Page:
A government-funded transgender health clinic in Victoria, Australia, was set up in 2019 to address several key problems facing trans health, including access and lengthy wait times. The clinic, located in the city of Ballarat, was designed to be a one-stop-shop for trans and gender-diverse people accessing health care. However, in the four years since opening, the clinic has not prescribed any gender-affirming hormones to patients.
The clinics’ priority was to attract and retain doctors with strong knowledge of hormone-driven transitioning, as well as upskilling GPs to improve their confidence in prescribing gender-affirming hormones such as testosterone and estrogen. Despite these efforts, the Ballarat Community Health Clinic has failed to initiate any medical transitions. In fact, in its three-year operation, the clinic has never employed a doctor who has felt confident to initiate patients on gender-affirming hormones.
This lack of access to necessary care has left trans and gender-diverse individuals in the area without access to the medical options they need to affirm their gender identity. Ballarat community organizer KL Joy, who underwent a “gender revolution” in late 2018, tried for years to find another doctor in Ballarat to address their medical needs. “There is not a single doctor in Ballarat, currently, who will do informed consent care for gender-affirming medication or gender-affirming hormone therapy. It’s non-existent in Ballarat,” they said.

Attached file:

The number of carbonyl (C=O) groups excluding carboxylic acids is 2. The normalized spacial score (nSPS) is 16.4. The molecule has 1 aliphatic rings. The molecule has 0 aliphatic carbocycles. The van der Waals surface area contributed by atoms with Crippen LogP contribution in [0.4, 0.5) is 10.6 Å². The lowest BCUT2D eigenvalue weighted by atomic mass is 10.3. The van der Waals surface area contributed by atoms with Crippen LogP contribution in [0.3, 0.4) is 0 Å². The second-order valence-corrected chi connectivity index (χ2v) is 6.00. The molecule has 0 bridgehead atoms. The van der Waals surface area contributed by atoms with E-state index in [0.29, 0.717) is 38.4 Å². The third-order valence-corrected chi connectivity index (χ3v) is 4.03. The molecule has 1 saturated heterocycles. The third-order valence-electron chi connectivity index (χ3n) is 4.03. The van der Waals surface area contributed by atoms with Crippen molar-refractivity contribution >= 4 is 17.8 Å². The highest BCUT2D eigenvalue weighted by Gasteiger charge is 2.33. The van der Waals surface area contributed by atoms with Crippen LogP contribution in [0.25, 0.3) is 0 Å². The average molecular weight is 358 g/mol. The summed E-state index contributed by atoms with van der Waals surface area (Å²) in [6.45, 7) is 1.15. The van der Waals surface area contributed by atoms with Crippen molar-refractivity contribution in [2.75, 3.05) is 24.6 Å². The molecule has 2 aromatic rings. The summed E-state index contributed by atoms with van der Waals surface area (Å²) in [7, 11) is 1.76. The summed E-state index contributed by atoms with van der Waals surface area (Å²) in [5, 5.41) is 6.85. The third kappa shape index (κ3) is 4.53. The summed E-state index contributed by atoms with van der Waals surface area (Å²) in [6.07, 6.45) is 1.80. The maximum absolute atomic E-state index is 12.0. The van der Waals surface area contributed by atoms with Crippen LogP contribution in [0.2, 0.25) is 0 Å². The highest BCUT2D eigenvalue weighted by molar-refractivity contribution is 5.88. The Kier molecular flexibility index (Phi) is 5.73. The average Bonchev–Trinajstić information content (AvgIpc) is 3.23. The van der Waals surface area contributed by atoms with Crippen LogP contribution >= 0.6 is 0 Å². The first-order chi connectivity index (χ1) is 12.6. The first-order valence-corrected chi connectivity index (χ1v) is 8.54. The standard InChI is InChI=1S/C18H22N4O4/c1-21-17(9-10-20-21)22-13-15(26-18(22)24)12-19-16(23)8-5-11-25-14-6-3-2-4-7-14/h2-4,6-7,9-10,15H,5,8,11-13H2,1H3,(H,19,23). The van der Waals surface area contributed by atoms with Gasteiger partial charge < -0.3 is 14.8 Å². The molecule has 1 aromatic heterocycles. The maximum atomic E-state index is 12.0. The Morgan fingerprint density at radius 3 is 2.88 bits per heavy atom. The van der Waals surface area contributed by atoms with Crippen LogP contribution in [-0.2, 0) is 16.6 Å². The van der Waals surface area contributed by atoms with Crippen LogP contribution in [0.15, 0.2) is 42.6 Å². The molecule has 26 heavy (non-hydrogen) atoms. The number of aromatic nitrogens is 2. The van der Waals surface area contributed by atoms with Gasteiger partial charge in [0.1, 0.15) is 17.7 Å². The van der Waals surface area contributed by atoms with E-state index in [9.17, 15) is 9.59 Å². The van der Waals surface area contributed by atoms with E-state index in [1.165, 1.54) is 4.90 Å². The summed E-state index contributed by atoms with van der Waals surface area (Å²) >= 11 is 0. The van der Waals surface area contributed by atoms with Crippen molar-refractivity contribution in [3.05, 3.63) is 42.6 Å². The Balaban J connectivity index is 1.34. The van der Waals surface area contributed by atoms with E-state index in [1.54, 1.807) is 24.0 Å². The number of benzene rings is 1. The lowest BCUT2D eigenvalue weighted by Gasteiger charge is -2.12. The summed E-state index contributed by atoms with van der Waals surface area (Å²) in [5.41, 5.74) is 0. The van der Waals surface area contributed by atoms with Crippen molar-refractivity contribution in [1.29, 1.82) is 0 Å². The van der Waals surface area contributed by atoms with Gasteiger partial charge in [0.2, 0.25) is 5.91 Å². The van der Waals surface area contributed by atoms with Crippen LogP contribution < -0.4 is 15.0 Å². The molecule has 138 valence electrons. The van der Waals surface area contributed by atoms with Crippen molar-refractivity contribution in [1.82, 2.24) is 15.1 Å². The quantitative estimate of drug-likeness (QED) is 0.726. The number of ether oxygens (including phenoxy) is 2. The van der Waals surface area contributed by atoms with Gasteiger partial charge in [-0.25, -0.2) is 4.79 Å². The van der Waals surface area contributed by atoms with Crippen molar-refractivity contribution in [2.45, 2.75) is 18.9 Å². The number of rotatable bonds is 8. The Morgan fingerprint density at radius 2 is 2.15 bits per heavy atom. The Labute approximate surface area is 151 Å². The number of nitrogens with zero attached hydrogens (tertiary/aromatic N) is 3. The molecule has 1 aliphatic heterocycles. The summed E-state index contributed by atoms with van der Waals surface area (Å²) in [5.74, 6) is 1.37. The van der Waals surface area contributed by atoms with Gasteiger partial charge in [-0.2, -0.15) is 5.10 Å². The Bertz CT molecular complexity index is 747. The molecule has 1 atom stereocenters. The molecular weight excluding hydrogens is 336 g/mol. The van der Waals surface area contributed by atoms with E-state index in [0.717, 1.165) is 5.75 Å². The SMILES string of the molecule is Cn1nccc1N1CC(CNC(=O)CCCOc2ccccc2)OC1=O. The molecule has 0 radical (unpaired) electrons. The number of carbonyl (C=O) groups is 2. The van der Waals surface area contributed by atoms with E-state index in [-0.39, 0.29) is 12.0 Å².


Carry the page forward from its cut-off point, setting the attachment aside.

The issue is not unique to the Ballarat clinic. The Preston clinic, located in a suburb of Melbourne, has also struggled to retain GPs confident in initiating hormones. General practitioner Nate Reed, who previously worked at the clinic, said that while the model is working as well as it can with the resources it was allocated, there were pressures associated with long waiting lists and not being able to see as many people as desired.
Despite the challenges faced by the clinics, Your Community Health, the Melbourne-based organization given leadership of the $3.4m consortium, has trained 90 GPs in providing gender-affirming care. However, both Dr. Reed and KL Joy have called for training around gender-affirming care to be enshrined in the core education of general practitioners. They argue that doing so will lead to better gender practitioners as well as general practitioners, ultimately resulting in better access to care for trans and gender-diverse individuals.